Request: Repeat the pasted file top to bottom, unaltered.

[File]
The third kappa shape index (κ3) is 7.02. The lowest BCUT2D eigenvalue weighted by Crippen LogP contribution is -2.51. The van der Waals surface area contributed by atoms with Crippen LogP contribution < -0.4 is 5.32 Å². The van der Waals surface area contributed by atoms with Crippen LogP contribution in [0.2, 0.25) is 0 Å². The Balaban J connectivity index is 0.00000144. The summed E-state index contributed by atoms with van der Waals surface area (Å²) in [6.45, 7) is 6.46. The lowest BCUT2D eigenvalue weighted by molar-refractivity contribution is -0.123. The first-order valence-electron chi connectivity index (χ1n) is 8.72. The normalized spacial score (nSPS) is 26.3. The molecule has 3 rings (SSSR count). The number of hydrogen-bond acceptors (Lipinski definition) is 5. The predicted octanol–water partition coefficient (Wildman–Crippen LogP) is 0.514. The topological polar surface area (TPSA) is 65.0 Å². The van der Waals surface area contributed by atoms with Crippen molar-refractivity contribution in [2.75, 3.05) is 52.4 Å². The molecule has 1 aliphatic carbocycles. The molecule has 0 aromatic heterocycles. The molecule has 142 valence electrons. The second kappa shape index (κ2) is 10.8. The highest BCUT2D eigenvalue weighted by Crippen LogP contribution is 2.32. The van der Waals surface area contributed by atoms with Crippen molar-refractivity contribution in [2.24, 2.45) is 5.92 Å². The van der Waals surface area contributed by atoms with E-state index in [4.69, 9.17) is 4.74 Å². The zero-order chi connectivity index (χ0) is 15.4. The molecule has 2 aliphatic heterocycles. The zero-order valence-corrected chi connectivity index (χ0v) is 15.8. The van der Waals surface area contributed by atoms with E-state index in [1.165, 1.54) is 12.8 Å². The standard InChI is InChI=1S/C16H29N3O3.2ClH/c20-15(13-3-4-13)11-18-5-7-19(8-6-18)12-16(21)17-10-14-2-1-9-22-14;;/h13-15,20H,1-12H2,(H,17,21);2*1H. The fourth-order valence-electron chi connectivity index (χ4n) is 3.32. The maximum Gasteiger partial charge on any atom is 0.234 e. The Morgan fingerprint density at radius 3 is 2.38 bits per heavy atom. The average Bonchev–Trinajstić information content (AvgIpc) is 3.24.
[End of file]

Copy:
The third kappa shape index (κ3) is 7.02. The lowest BCUT2D eigenvalue weighted by Crippen LogP contribution is -2.51. The van der Waals surface area contributed by atoms with Crippen LogP contribution < -0.4 is 5.32 Å². The van der Waals surface area contributed by atoms with Crippen LogP contribution in [0.2, 0.25) is 0 Å². The Balaban J connectivity index is 0.00000144. The summed E-state index contributed by atoms with van der Waals surface area (Å²) in [6.45, 7) is 6.46. The lowest BCUT2D eigenvalue weighted by molar-refractivity contribution is -0.123. The first-order valence-electron chi connectivity index (χ1n) is 8.72. The normalized spacial score (nSPS) is 26.3. The molecule has 3 rings (SSSR count). The number of hydrogen-bond acceptors (Lipinski definition) is 5. The predicted octanol–water partition coefficient (Wildman–Crippen LogP) is 0.514. The topological polar surface area (TPSA) is 65.0 Å². The van der Waals surface area contributed by atoms with Crippen molar-refractivity contribution in [2.75, 3.05) is 52.4 Å². The molecule has 1 aliphatic carbocycles. The molecule has 0 aromatic heterocycles. The molecule has 142 valence electrons. The second kappa shape index (κ2) is 10.8. The highest BCUT2D eigenvalue weighted by Crippen LogP contribution is 2.32. The van der Waals surface area contributed by atoms with Crippen molar-refractivity contribution in [2.24, 2.45) is 5.92 Å². The van der Waals surface area contributed by atoms with E-state index in [4.69, 9.17) is 4.74 Å². The zero-order chi connectivity index (χ0) is 15.4. The molecule has 2 aliphatic heterocycles. The zero-order valence-corrected chi connectivity index (χ0v) is 15.8. The van der Waals surface area contributed by atoms with E-state index in [1.165, 1.54) is 12.8 Å². The standard InChI is InChI=1S/C16H29N3O3.2ClH/c20-15(13-3-4-13)11-18-5-7-19(8-6-18)12-16(21)17-10-14-2-1-9-22-14;;/h13-15,20H,1-12H2,(H,17,21);2*1H. The fourth-order valence-electron chi connectivity index (χ4n) is 3.32. The maximum Gasteiger partial charge on any atom is 0.234 e. The Morgan fingerprint density at radius 3 is 2.38 bits per heavy atom. The average Bonchev–Trinajstić information content (AvgIpc) is 3.24.